Funded by the MBF Foundation, the second phase of the project will test whether using the G-SCF hormone to stimulate the release of blood vessel-forming stem cells can alleviate the condition, improve heart function and increase quality of life for people with severe heart disease.
Executive Director of the Victor Chang Cardiac Research Institute, Professor Bob Graham, said evidence from the first phase of the study into the safety of the G-SCF treatment gave hope to the patients taking part. Many of these patients currently rely on numerous medications to relieve the pain caused by the lack of blood supply to the heart.
"The 20 patients trialling the innovative treatment responded extremely positively, with most experiencing a reduction in angina and finding that they were able to reduce their intake of pain relief with marked improvements in some patients," Professor Graham said.
"This is an incredible result, especially when you consider that many of these patients had already undergone multiple surgeries to try and correct the defects causing their heart to malfunction and were on the maximum doses of conventional medicines, yet still experienced chest pain from even the slightest exertion.
"However," he cautioned, "this was a safety trial and therefore was not placebo controlled, so we can't be absolutely sure yet if the improvements are entirely due to the G-CSF, hence the need for the next study.
The new phase of the trial involving 40 patients will combine physiotherapist-monitored exercise with Magnetic Resonance Imaging (MRI) scans to analyse how effectively the heart is operating. Half of the study participants will then be given low doses of G-SCF with the remainder receiving a saline placebo as a control. After 12weeks, heart function will again be checked using an MRI and the treatments of the two groups will be swapped with a final MRI scan three months later.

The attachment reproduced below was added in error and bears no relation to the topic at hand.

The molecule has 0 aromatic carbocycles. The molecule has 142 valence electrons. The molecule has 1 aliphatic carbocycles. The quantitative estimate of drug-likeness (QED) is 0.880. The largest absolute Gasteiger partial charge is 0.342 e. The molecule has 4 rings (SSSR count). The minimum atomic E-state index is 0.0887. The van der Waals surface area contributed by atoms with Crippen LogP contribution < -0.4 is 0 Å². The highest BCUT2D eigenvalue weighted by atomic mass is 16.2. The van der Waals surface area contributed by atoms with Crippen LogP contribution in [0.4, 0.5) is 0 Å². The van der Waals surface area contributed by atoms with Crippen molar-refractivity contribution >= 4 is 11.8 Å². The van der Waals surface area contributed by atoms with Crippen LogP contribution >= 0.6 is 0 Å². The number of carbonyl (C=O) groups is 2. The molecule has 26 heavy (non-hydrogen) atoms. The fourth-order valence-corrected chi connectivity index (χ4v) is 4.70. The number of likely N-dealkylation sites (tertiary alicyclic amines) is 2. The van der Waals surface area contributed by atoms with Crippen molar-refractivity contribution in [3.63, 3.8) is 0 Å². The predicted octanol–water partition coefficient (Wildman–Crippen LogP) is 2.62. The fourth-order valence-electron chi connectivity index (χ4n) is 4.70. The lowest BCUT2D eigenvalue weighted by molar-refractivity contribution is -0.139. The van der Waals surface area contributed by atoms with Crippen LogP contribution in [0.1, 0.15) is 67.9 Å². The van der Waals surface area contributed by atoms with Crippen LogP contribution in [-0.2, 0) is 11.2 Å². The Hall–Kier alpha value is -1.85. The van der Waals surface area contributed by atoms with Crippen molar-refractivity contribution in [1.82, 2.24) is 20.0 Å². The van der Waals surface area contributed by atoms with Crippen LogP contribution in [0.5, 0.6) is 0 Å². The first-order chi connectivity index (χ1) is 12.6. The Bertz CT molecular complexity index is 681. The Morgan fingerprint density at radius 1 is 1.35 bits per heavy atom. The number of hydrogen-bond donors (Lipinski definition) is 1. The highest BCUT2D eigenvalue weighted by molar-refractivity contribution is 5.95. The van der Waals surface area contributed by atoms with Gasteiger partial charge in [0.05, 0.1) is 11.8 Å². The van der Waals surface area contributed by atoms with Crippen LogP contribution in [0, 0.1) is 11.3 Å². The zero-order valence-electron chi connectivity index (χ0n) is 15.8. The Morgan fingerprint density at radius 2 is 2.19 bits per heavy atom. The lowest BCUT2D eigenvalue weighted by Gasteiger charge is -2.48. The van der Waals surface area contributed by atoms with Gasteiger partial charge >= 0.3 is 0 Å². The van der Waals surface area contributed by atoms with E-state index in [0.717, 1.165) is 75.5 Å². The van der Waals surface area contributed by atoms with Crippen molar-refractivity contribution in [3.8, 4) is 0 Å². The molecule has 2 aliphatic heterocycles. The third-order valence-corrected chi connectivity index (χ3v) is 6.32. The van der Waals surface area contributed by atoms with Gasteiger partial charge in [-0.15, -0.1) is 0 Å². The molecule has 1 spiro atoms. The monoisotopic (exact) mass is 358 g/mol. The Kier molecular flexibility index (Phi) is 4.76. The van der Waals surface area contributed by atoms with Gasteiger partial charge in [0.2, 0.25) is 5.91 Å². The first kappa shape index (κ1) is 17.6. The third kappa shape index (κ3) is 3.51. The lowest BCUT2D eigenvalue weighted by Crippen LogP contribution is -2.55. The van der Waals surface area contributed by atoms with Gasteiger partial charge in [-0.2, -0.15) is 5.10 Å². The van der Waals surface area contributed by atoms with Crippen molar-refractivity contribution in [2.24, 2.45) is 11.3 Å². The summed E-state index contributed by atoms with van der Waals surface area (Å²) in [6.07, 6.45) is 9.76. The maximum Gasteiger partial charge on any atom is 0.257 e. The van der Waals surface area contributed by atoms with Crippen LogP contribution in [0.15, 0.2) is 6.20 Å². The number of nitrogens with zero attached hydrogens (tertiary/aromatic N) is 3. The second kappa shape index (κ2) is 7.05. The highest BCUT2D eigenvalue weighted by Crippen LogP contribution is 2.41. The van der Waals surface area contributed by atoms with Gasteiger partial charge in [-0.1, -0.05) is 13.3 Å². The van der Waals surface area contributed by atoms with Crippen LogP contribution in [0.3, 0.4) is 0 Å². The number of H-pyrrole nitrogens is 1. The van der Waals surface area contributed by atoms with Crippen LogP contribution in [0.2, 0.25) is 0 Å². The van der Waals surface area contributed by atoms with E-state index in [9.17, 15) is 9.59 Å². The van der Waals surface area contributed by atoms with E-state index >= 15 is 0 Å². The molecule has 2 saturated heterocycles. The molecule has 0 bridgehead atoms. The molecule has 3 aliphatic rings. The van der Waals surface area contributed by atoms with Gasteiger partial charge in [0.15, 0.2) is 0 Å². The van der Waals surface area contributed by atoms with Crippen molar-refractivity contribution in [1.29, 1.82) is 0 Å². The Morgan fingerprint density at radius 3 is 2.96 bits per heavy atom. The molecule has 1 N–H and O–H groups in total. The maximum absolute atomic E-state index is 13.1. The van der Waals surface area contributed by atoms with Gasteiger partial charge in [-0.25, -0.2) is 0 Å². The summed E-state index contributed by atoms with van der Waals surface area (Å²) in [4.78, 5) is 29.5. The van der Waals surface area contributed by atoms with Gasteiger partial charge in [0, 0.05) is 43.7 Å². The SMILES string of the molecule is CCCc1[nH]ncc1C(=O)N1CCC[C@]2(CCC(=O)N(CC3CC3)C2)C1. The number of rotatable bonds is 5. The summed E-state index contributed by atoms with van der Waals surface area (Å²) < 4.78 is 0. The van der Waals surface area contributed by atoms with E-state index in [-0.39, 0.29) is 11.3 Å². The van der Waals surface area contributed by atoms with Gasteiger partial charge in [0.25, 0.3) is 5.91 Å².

MBF Chief Medical Officer, Dr Christine Bennett, said the MBF Foundation is supporting this innovative study because of its potential to revolutionise the way in which severe heart disease is treated.
"If the study proves successful, an effective and easy to administer treatment regime involving simple injections under the skin, similar to insulin injections for diabetics, could be ready within three years," Dr Bennett said. "This outcome would be a great development for people with severe heart disease offering the exciting prospect of relief from constant pain in the foreseeable future."
The MBF Foundation is a charitable institution set up by MBF to support and manage important health initiatives for the community using a portion of MBF Group's investment income each year. Projects undertaken encompass three key areas - wellness and obesity, supporting healthy ageing and keeping healthcare affordable.